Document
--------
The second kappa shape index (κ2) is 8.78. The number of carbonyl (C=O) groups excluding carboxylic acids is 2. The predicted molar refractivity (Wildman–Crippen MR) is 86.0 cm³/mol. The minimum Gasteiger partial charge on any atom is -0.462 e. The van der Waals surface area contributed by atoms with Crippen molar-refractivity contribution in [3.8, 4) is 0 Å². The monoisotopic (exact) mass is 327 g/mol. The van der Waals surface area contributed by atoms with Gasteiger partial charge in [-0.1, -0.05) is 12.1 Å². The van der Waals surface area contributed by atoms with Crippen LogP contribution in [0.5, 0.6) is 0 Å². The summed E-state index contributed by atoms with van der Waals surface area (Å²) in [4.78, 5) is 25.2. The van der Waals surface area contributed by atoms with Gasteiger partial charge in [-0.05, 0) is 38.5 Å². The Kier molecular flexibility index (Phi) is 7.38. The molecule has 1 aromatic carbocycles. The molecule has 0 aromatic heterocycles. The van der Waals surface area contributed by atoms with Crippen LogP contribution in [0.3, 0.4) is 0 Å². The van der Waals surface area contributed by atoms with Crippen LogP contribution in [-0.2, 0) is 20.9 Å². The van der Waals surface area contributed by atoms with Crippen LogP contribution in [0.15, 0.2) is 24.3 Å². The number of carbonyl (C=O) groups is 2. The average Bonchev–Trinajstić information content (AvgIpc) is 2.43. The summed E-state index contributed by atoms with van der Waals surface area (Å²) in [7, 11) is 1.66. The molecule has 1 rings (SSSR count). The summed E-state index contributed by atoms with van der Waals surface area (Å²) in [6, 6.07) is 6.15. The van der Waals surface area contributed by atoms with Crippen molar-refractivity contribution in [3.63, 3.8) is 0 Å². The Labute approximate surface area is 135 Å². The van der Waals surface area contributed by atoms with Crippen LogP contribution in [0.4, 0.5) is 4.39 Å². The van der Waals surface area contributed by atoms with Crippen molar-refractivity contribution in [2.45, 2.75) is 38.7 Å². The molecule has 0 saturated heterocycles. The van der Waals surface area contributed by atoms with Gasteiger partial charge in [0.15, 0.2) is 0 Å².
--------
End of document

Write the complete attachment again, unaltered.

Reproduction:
The second kappa shape index (κ2) is 8.78. The number of carbonyl (C=O) groups excluding carboxylic acids is 2. The predicted molar refractivity (Wildman–Crippen MR) is 86.0 cm³/mol. The minimum Gasteiger partial charge on any atom is -0.462 e. The van der Waals surface area contributed by atoms with Crippen molar-refractivity contribution in [3.8, 4) is 0 Å². The monoisotopic (exact) mass is 327 g/mol. The van der Waals surface area contributed by atoms with Gasteiger partial charge in [-0.1, -0.05) is 12.1 Å². The van der Waals surface area contributed by atoms with Crippen LogP contribution in [0.5, 0.6) is 0 Å². The summed E-state index contributed by atoms with van der Waals surface area (Å²) in [4.78, 5) is 25.2. The van der Waals surface area contributed by atoms with Gasteiger partial charge in [-0.05, 0) is 38.5 Å². The Kier molecular flexibility index (Phi) is 7.38. The molecule has 1 aromatic carbocycles. The molecule has 0 aromatic heterocycles. The van der Waals surface area contributed by atoms with Crippen LogP contribution in [0.3, 0.4) is 0 Å². The van der Waals surface area contributed by atoms with Crippen LogP contribution in [-0.2, 0) is 20.9 Å². The van der Waals surface area contributed by atoms with Crippen LogP contribution in [0.15, 0.2) is 24.3 Å². The number of carbonyl (C=O) groups is 2. The average Bonchev–Trinajstić information content (AvgIpc) is 2.43. The summed E-state index contributed by atoms with van der Waals surface area (Å²) in [7, 11) is 1.66. The molecule has 1 rings (SSSR count). The summed E-state index contributed by atoms with van der Waals surface area (Å²) in [6, 6.07) is 6.15. The van der Waals surface area contributed by atoms with Crippen molar-refractivity contribution in [3.63, 3.8) is 0 Å². The Labute approximate surface area is 135 Å². The van der Waals surface area contributed by atoms with Crippen LogP contribution in [0.4, 0.5) is 4.39 Å². The van der Waals surface area contributed by atoms with Crippen molar-refractivity contribution in [2.45, 2.75) is 38.7 Å². The molecule has 0 saturated heterocycles. The van der Waals surface area contributed by atoms with Gasteiger partial charge in [0.15, 0.2) is 0 Å².